This is a coordinated information campaign, and an increasingly confused one. Xinjiang is a beautiful paradise full of happy people, and a seething hotbed of terrorism where extreme measures are necessary.
The "this is Xinjiang" campaign reminds me of the tone-deaf "Summer in Syria" tourism campaign from a few years back during the height of the Civil War.
Today, if you look at what's being tweeted from China accounts, it's about a new CGTN documentary about dangerous materials distributed in Xinjiang, but also more pablum about happy Uighurs and how definitely not slave labor their cotton production is.
So, I mean, what is it? Is the population happy and everything is just wonderful in a paradise on earth (I hear Afghanistan is also pretty) or is it a dangerous hotbed of terrorism and separatism?

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More from @DavidLarter

4 Apr
There is a nugget of truth in here where he points to bigness not being a substitute for brains. That's true. It's also true that the US is woefully deficient in explaining what its military is doing at why. I'd encourage Fareed to read this USNI essay. usni.org/magazines/proc…
The argument for our system of Military alliances was and ever shall be both economic and ideological. The very rise of Trump's America First politics means we've missed the boat on explaining how closely our alliances and economic success are linked.
I find Fareed's arguement annoying and more than a little disingenuous, but it's not illogical. And that is where the danger lies.
Read 8 tweets
4 Apr
Corn syrup: dried corn, ground up, soaked in hot water to extract it's starches which will be converted into sugar. The liquid is then drawn off.

You could throw some yeast in the corn-sugar water, distill it and you'd have moonshine. Or you could reduce it into ... Corn syrup.
If you drink bourbon, it's the same process only with a little barley and sometimes wheat or rye. If you drink scotch, its just barley, which is the same as beer only without the hops.
So I guess if you are weirded out by corn syrup, you should also be weirded out by almost any grain alcohol.
Read 4 tweets
3 Apr
If the Navy could perhaps fashion a full burlap sack that coverts from midway up the neck to the ankles that might keep the men on board from being forced to have impure thoughts.
*covers from midway up the neck to the ankles.

There is nothing wrong with any of the stuff on the poster. Don't ogle your shipmates in the gym should be an easy one, and yes I remember being underway for two months.
Also, for your average 20-year-old 5 months into 9 months of forced celibacy, it don't make much difference what anyone is wearing or whether you found that person attractive at all before getting underway. Could force everyone into full FFE and they'd be checking each other out.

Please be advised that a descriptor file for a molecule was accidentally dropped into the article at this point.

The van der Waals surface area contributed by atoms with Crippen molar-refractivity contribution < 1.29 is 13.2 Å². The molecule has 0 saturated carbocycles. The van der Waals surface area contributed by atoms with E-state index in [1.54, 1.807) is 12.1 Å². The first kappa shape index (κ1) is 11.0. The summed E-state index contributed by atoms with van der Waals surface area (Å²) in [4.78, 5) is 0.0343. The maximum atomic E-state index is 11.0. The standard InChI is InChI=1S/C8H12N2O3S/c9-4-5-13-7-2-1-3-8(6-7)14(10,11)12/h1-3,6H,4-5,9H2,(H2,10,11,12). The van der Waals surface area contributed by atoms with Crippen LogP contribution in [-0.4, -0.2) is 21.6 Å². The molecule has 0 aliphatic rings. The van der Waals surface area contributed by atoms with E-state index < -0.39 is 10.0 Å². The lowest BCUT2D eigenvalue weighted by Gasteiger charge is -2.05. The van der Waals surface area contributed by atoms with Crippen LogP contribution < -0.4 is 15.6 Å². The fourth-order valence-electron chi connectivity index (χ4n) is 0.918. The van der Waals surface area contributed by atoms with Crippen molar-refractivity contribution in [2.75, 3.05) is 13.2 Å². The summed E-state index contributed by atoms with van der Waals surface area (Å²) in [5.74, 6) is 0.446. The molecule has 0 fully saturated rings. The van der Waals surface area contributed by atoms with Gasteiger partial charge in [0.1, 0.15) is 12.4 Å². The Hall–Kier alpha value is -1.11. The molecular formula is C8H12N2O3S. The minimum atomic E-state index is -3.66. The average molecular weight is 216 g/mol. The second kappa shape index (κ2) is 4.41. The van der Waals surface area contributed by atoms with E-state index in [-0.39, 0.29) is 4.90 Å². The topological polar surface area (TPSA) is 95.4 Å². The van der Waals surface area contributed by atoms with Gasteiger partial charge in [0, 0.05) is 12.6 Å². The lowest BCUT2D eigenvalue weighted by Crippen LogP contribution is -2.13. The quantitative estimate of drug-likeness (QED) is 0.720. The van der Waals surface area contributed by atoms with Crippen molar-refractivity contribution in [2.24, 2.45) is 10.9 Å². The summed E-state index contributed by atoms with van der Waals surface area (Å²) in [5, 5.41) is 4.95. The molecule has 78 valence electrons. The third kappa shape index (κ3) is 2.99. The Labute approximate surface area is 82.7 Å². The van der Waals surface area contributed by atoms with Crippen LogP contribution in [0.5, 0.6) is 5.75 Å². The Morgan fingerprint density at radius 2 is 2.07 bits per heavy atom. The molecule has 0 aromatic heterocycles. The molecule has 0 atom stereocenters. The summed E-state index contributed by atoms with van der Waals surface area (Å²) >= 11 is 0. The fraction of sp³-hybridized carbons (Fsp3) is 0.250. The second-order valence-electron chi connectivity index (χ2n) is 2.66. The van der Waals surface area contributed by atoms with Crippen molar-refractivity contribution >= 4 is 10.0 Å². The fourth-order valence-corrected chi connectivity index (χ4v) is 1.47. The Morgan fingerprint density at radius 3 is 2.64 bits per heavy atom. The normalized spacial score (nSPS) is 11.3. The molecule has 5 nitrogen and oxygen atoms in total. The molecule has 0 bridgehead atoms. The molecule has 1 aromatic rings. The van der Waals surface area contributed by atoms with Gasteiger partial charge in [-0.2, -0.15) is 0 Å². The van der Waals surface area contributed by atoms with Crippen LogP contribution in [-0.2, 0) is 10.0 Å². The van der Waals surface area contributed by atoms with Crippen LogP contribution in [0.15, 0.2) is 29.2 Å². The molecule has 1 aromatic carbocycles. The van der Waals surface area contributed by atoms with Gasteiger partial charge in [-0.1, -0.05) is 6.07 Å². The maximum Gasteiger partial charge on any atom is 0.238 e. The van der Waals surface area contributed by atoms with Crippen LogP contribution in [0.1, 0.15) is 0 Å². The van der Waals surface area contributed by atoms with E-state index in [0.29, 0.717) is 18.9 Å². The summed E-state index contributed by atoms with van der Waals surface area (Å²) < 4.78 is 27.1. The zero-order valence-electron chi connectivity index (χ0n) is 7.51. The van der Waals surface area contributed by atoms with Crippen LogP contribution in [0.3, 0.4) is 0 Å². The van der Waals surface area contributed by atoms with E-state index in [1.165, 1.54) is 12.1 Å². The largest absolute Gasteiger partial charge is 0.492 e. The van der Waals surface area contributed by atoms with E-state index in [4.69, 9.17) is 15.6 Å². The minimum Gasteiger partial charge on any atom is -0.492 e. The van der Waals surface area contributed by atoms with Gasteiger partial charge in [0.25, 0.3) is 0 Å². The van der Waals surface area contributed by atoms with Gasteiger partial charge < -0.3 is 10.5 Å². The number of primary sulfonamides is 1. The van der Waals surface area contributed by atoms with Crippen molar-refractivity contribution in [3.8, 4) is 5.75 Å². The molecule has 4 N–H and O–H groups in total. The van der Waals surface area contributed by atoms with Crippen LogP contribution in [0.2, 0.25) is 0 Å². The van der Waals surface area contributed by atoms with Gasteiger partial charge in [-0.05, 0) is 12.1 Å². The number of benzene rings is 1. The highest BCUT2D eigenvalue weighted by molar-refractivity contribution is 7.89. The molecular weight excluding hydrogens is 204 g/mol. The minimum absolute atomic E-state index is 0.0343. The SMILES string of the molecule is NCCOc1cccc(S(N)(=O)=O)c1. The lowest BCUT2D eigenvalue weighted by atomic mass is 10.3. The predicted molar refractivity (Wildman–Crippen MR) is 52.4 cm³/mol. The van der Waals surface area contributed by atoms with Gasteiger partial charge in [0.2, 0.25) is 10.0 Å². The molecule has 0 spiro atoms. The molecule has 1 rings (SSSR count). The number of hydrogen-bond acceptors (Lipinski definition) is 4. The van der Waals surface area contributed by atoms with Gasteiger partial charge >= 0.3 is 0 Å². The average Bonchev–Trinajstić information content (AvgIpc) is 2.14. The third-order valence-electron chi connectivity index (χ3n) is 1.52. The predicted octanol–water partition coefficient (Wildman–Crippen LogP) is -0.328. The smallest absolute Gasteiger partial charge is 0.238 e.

Read 4 tweets
2 Apr
This is what you do when you are trying to bury search results on social media: Flood the zone so that searches for Xinjiang don't turn up "Genocide" but instead turn up a bunch of farming results.
This is the lord's truth, too. If you search "Xinjiang" on Twitter you will see a coordinated information campaign from Chinese accounts pushing back on forced labor and making it look like everything is jake in Xinjiang. Few mentions of the mass internment.
But of course, in 2014 President Xi is reported to have seen the need for a struggle against terrorism and separatism showing "absolutely no mercy." That's somehow absent from the state narrative on Xinjiang, because we have seen pretty widely reported what "no mercy" means. Image
Read 5 tweets
2 Apr
Watches are funny. If there is a certain look you are going for and you don't care about the materials, movement, finishes or the brand, you can get it for cheap. But if you care about the workmanship and all the rest its gonna cost you. L is $145, R is $45,0000 ImageImage
Now, I look at the moonphase on the $145 watch and immediately think of the Patek Philippe on the right. Which is the issue with getting an inexpensive watch that deliberately evokes a much more ... aspirational product.
Now, a few months back, Richard Branson created a bit of a stir by commenting offhand that this watch, $450 with an inexpensive quartz movement, was "pretty" and it became a real hit for the company. And it is nice, I dig it as well. But it's relatively cheap for a watch. Image
Read 7 tweets
28 Mar
Just spent the morning researching kitchen trash cans and I gotta tell you, covering defense acquisition has changed the way I purchase everything. Everything has requirements now.
We were sold on model subjected to a rigorous wear testing regimen that would accommodate 20 steps a day for 20 years. Stainless steel for look and ease of cleaning, proper r&d and rigorous operational testing.
Younger me would walk into Home Depot, pick up the one that cost under $40 and it would need to be replaced after a couple of years. Price, at the time, would have been the driving requirement. Today the most important requirement is reliability, followed by innovative design.
Read 5 tweets

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